With its latest version of the Taurus sedan, Ford Motor Co. is out to combine clean design with new technology to help polish its image in the marketplace. And that image extends inside the car, where one piece of the interior trim highlights a marriage of hand-made design with newer materials and production, and opens the window for more decorative flourishes in the future.
The 2010 Taurus' door panels use a spray urethane skin that mimics the look of a hand-wrapped leather trim, right down to the stitches and wrinkles from the original leather model replicated in a soft and pliant thermoplastic.
Urethane skin has been used in the auto industry for about 10 years, but by choosing the material and process early, designing for that material from the start and having the carmaker and its parts supplier work closely together, the Taurus door panels are able to take the material to another level.
We're delivering something that you wouldn't find except on a $160,000 Aston Martin, and we're delivering the same quality at a $26,000 price, said Lon Zaback, interior design manager for Dearborn, Mich.-based Ford. It's making good design accessible.
For decades PVC was the material of choice for auto interior skins, but problems with its performance in both heat and cold and concerns about the process of making PVC has brought other material options to the forefront in the past decade. Urethane has been gaining attention because of its ability to imitate the feel of far more expensive leather, but being less expensive and easier to process than leather.
While some inexpensive cars bypass the skin and rely only on the structural substrate, automakers increasingly have focused on boosting the look and feel of cars' interiors with a trim made of a structural substrate and flexible skin, with soft foam sprayed between the two layers for a soft touch.
Ford designers who gathered to create the next-generation Taurus in February 2007 made an early decision to use urethane as early as March or April of 2007, Matt Quam, design and release engineer for Ford, said in a Sept. 14 telephone interview.
Skin made through a spray process gave Ford an ability to design in tighter radius curves and corners, which means smaller gaps between interior parts, Zaback said.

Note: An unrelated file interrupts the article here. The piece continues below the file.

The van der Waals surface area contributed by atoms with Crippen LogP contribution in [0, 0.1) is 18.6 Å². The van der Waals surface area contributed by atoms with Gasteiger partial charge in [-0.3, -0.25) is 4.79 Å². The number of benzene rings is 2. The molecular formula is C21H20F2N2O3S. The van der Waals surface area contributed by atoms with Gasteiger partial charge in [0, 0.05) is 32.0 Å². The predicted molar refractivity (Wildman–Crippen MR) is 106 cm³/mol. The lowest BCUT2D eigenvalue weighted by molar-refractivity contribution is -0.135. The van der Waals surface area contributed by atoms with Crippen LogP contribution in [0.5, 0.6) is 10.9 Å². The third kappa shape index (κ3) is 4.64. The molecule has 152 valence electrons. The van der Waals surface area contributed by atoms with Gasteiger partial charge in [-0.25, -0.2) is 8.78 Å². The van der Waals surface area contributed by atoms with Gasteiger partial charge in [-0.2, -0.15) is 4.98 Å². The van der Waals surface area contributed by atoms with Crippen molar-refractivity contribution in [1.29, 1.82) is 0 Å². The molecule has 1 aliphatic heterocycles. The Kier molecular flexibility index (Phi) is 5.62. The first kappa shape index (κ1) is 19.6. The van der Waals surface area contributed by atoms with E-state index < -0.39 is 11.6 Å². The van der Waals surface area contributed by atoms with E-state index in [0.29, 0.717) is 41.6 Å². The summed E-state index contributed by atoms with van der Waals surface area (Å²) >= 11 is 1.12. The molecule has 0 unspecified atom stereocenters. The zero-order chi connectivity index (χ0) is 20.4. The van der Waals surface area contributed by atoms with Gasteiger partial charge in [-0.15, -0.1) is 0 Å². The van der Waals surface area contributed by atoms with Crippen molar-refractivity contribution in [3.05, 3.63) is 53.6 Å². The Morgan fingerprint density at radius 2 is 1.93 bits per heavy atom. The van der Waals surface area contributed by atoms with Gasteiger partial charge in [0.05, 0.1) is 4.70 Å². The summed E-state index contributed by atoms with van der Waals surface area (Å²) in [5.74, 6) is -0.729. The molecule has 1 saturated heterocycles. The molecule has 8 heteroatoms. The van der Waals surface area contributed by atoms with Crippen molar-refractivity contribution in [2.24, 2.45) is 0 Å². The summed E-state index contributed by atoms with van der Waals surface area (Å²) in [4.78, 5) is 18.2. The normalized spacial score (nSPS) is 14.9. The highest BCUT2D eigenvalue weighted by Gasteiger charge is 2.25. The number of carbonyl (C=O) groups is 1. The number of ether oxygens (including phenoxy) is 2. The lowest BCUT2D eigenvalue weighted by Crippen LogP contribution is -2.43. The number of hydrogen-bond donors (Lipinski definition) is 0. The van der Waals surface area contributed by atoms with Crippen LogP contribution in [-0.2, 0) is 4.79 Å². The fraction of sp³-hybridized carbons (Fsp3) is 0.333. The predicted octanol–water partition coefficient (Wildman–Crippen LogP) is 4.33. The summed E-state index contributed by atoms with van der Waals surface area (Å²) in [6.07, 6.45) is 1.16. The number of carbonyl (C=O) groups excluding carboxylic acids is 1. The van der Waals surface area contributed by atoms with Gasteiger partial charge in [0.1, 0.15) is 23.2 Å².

With the material and process locked in early, Ford and its molder, Automotive Components Holdings LLC which is owned by Ford were able look at how they might use that material in new ways.
With spray urethane, a mold can be produced using a real-world model wood or tree bark or stone for a natural look, or a piece of actual leather rather than trying to reproduce a leatherlike grain on a mold that is replicated on a plastic skin.
The 'aha' moment came when ACH brought us a sample of spray urethane where they had taken things like change purses and made castings of them that were reproduced, he said. There were zippers and folds of materials that looked so realistic that you would try to move the zipper.
That opened the envelope for designers to begin imagining new looks for the door panel. Rather than a relatively plain panel, they created a sculptured look with raised parallel seams that looked almost like high-end, hand-stitched upholstery that ACH could capture in the mold.
But bringing that design to life was not as easy as replicating a change purse. Ford and ACH had to create a model for that panel from scratch, sculpting a version that could then serve as the template for the door, Quam said.
Designers and engineers who had been using computer-assisted-design/engineering software had to create a physical sculpture to stand in for the panel including spots where the soft foam could be injected later.
Ford turned to its in-house trim shop, which normally makes limited-production pieces for auto show cars, and had it hand wrap the structural form. The result was a unique, hand-stitched, leather-wrapped door panel template then used to create the nickel tools for the skin. Because the right- and left-hand panels are individual, unique models, there are small differences between the right and left panels inside the car.
That hand stitching does not exist in CAD, Quam said.
The digital duplicate of a stitch lacks the real look made with a needle point and the pull of a thread on the material. The team also wanted to use two different kinds of stitches, said Mike Lee, product design supervisor for ACH.
You've got to hand-craft it, Zaback said.
But while those unique models provided the intricate details of hand-made panels, those same details could also be interpreted as flaws, such as a wrinkle in the leather, the fold of the material under the surface. Normally, the team would have erased those flaws on a computer-designed trim. In this case, they wanted a final product that would show the hand work.
They're not the typical perfection that we normally expect, Zaback said.
The designers and engineers had to convince everyone that what normally would be eliminated in a computer-aided design was actually desired for this project.
We had to sell them on it, he said.
With everyone on board, though, Ford has been able to replicate hand-made parts on a large-scale manufacturing line, and while the companies are not discussing the future, the Taurus has provided lessons for future products.
In the past as designers, we didn't get that involved with technologies, Zaback said. In today's environment, where the competition is so high and quality levels are high across the board, you've got to have a great product with exceptional attention to details.
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